Wednesday, December 26, 2012

How Shall I Greet Thee?

We've been receiving a few annual christmas letters from friends around the country.  Mostly folks from our "former lives" -- friends from husband's high school, our friends from a church we attended 30 years ago, friends that we only hear from during christmas. Most of the letters talk about what folks did during the year - travels, new grandkids, retirement, volunteer work.

I guess this dates me. Younger folks no longer mail christmas cards and letters. They tweet, facebook, instagram, pinterest, etc. Why wait for year-end to regal your friends with the highlights of your year when you can do it on a daily basis?

I've been thinking of how to greet my friends this holiday season. I will have to write different kinds of letters -- to the high school classmates that I've reconnected with, to former office mates when I worked for a corporation, to childhood friends from back home, to friends in various organizations that I belong, to colleagues at work, to former church-mates, to new friends, etc.

These are the parts of myself that connect with these different groups. They knew me when ...and so if I reciprocate with a letter of my own, shouldn't I let them know how I have changed over the years? But would they want to know? I am not sure. When I read these letters, I don't get that sense of wanting to connect at that level. It may be enough for them that we know that they are still alive and active; that they are living meaningful and fun-filled lives. That they have the money and privilege to do so.

If I write this letter, my preference is to take this opportunity to reconnect at a much deeper and more meaningful level. To speak from my heart about what really matters to me at this time of my life. But I hesitate and I'm wondering why.  It's the same dilemma I wrestle with when a friend asks: Leny, how come you don't talk or write about your inner spiritual practice? In response, I said that, on the contrary, I've been quite public about my inner processes/reflections. For the past twenty years, I've written about my process of decolonization and indigenization. To me, this is spiritual work. It is integral. It is wholistic. It is political. It is personal. It is sacred.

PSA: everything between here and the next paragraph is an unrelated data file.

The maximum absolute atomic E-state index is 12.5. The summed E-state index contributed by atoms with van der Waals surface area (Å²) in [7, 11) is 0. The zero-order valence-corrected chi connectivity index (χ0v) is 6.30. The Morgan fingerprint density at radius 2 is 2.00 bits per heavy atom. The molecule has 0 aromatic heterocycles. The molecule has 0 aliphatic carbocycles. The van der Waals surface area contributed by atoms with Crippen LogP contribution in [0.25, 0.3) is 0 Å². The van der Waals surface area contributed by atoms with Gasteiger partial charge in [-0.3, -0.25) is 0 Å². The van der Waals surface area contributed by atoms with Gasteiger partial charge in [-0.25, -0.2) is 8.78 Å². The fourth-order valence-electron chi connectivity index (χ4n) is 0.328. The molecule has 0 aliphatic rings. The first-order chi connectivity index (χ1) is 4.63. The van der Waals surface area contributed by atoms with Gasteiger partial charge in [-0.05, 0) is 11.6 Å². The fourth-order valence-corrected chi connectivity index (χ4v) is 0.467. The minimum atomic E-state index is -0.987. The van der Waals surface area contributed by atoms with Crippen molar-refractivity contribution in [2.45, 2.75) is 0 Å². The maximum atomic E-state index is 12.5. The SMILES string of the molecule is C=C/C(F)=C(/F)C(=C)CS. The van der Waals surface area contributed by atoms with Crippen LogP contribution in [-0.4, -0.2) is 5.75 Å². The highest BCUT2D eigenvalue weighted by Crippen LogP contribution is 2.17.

The more I move away colonial thinking (binary, linear, fragmented, hierarchical, non-indigenous), the more I find it hard to talk in terms of what is spiritual and what isn't.

Same with these holidays. Christmas is part of my Methodist childhood. So there is always a part of me that gets nostalgic for the church Christmas programs, the caroling, Handel's messiah, simbang gabi. I've since deconstructed the religion of my childhood - how Protestant Christianity is married to capitalism and empire -  so, of course, the shopping frenzy (to feed the near-death capitalist system) didn't escape me.  I tried to be as wise as I could be about it. I didn't contribute to the coffers of mall shops and bought mostly from local merchants.

So this going local was the theme of these holidays for me. This is part of my growing commitment to sustainability, to creating a smaller carbon footprint, to lesser use of resources. It is part of a commitment to develop a relationship to a Place.

For the past decades, the search for a Place of one's own was more or less a symbolic process for me. The search for connection to a Home and Land, to Homeland, led to a desire to acquire knowledge about Filipino indigenous knowledge systems and practices. But this couldn't remain an academic pursuit alone. The idea of belonging to a Place  became a call to consider the Indigenous worldview as a starting point. What does it mean to be indigenous to a place? Can I be indigenous to a Place that originally belonged to the Coast Miwok, Pomo, Kashaya, Wintun, Wappo, Numlaki, and other tribes in this region of Northern California?

Yesterday, I looked at the pile of books next to the bed and noticed how they are mostly by Native authors writing about indigenizing the academy, Original Instructions, ceremony, native science, traditional ecological knowledge, and other related topics. I noted that this is a marked departure from my previous academic interests. Maybe this is a good sign. No, not maybe. It is a good sign. It feels so.